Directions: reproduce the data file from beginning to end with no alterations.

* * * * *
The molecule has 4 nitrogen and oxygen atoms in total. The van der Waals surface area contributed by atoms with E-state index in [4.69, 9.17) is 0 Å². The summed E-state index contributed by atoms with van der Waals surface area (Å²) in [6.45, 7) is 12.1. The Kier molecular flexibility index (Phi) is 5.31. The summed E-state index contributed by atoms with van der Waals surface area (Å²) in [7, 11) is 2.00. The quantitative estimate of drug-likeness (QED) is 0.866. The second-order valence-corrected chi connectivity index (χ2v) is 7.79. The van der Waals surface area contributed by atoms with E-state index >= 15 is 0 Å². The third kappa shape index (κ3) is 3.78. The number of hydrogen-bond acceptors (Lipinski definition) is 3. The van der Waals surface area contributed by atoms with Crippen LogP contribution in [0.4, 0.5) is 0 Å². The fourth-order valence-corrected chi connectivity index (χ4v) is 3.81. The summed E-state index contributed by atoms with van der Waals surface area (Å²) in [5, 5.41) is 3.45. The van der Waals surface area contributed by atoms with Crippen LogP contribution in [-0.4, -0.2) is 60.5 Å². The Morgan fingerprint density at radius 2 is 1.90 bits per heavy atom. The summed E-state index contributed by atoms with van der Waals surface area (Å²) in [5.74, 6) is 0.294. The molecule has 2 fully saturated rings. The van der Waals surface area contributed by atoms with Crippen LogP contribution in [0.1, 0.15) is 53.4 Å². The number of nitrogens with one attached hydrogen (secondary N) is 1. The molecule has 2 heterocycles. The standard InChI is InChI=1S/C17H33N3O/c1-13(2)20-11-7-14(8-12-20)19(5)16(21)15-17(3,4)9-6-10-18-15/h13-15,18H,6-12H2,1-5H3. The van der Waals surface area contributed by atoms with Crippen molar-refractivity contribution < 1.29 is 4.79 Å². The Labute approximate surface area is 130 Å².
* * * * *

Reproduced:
The molecule has 4 nitrogen and oxygen atoms in total. The van der Waals surface area contributed by atoms with E-state index in [4.69, 9.17) is 0 Å². The summed E-state index contributed by atoms with van der Waals surface area (Å²) in [6.45, 7) is 12.1. The Kier molecular flexibility index (Phi) is 5.31. The summed E-state index contributed by atoms with van der Waals surface area (Å²) in [7, 11) is 2.00. The quantitative estimate of drug-likeness (QED) is 0.866. The second-order valence-corrected chi connectivity index (χ2v) is 7.79. The van der Waals surface area contributed by atoms with E-state index >= 15 is 0 Å². The third kappa shape index (κ3) is 3.78. The number of hydrogen-bond acceptors (Lipinski definition) is 3. The van der Waals surface area contributed by atoms with Crippen LogP contribution in [0.4, 0.5) is 0 Å². The fourth-order valence-corrected chi connectivity index (χ4v) is 3.81. The summed E-state index contributed by atoms with van der Waals surface area (Å²) in [5, 5.41) is 3.45. The van der Waals surface area contributed by atoms with Crippen LogP contribution in [-0.4, -0.2) is 60.5 Å². The Morgan fingerprint density at radius 2 is 1.90 bits per heavy atom. The summed E-state index contributed by atoms with van der Waals surface area (Å²) in [5.74, 6) is 0.294. The molecule has 2 fully saturated rings. The van der Waals surface area contributed by atoms with Crippen LogP contribution in [0.1, 0.15) is 53.4 Å². The number of nitrogens with one attached hydrogen (secondary N) is 1. The molecule has 2 heterocycles. The standard InChI is InChI=1S/C17H33N3O/c1-13(2)20-11-7-14(8-12-20)19(5)16(21)15-17(3,4)9-6-10-18-15/h13-15,18H,6-12H2,1-5H3. The van der Waals surface area contributed by atoms with Crippen molar-refractivity contribution < 1.29 is 4.79 Å². The Labute approximate surface area is 130 Å².